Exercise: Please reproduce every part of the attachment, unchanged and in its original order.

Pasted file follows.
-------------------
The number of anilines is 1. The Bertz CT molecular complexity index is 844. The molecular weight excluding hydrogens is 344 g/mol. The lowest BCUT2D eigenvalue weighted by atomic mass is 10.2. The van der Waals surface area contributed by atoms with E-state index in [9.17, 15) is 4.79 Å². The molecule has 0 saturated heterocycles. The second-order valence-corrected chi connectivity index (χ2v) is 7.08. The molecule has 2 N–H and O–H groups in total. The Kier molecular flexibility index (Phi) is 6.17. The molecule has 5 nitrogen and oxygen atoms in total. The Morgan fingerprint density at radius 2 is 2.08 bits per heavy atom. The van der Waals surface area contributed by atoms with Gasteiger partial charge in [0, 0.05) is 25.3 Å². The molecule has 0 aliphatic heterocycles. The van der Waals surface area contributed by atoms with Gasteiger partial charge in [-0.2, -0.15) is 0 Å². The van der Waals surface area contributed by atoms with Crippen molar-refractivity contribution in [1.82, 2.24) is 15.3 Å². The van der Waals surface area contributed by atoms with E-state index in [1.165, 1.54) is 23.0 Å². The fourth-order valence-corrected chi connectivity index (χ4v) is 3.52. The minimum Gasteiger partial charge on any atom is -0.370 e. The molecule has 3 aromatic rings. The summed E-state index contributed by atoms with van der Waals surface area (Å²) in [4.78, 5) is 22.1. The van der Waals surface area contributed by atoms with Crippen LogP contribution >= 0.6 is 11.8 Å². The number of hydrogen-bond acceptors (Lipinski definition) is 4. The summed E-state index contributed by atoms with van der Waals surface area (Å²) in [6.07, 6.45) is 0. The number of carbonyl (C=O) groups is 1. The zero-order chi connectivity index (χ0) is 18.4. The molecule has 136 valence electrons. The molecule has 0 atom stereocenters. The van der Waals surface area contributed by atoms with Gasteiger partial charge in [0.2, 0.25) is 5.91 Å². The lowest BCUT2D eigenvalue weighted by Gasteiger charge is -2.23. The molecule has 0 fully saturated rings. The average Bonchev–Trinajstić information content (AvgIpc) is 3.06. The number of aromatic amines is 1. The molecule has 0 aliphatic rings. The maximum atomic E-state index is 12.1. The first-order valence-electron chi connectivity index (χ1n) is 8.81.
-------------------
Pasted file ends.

The number of anilines is 1. The Bertz CT molecular complexity index is 844. The molecular weight excluding hydrogens is 344 g/mol. The lowest BCUT2D eigenvalue weighted by atomic mass is 10.2. The van der Waals surface area contributed by atoms with E-state index in [9.17, 15) is 4.79 Å². The molecule has 0 saturated heterocycles. The second-order valence-corrected chi connectivity index (χ2v) is 7.08. The molecule has 2 N–H and O–H groups in total. The Kier molecular flexibility index (Phi) is 6.17. The molecule has 5 nitrogen and oxygen atoms in total. The Morgan fingerprint density at radius 2 is 2.08 bits per heavy atom. The van der Waals surface area contributed by atoms with Gasteiger partial charge in [0, 0.05) is 25.3 Å². The molecule has 0 aliphatic heterocycles. The van der Waals surface area contributed by atoms with Gasteiger partial charge in [-0.2, -0.15) is 0 Å². The van der Waals surface area contributed by atoms with Crippen molar-refractivity contribution in [1.82, 2.24) is 15.3 Å². The van der Waals surface area contributed by atoms with E-state index in [1.165, 1.54) is 23.0 Å². The fourth-order valence-corrected chi connectivity index (χ4v) is 3.52. The minimum Gasteiger partial charge on any atom is -0.370 e. The molecule has 3 aromatic rings. The summed E-state index contributed by atoms with van der Waals surface area (Å²) in [4.78, 5) is 22.1. The van der Waals surface area contributed by atoms with Crippen LogP contribution >= 0.6 is 11.8 Å². The number of hydrogen-bond acceptors (Lipinski definition) is 4. The summed E-state index contributed by atoms with van der Waals surface area (Å²) in [6.07, 6.45) is 0. The number of carbonyl (C=O) groups is 1. The zero-order chi connectivity index (χ0) is 18.4. The molecule has 136 valence electrons. The molecule has 0 atom stereocenters. The van der Waals surface area contributed by atoms with Gasteiger partial charge in [0.2, 0.25) is 5.91 Å². The lowest BCUT2D eigenvalue weighted by Gasteiger charge is -2.23. The molecule has 0 fully saturated rings. The average Bonchev–Trinajstić information content (AvgIpc) is 3.06. The number of aromatic amines is 1. The molecule has 0 aliphatic rings. The maximum atomic E-state index is 12.1. The first-order valence-electron chi connectivity index (χ1n) is 8.81.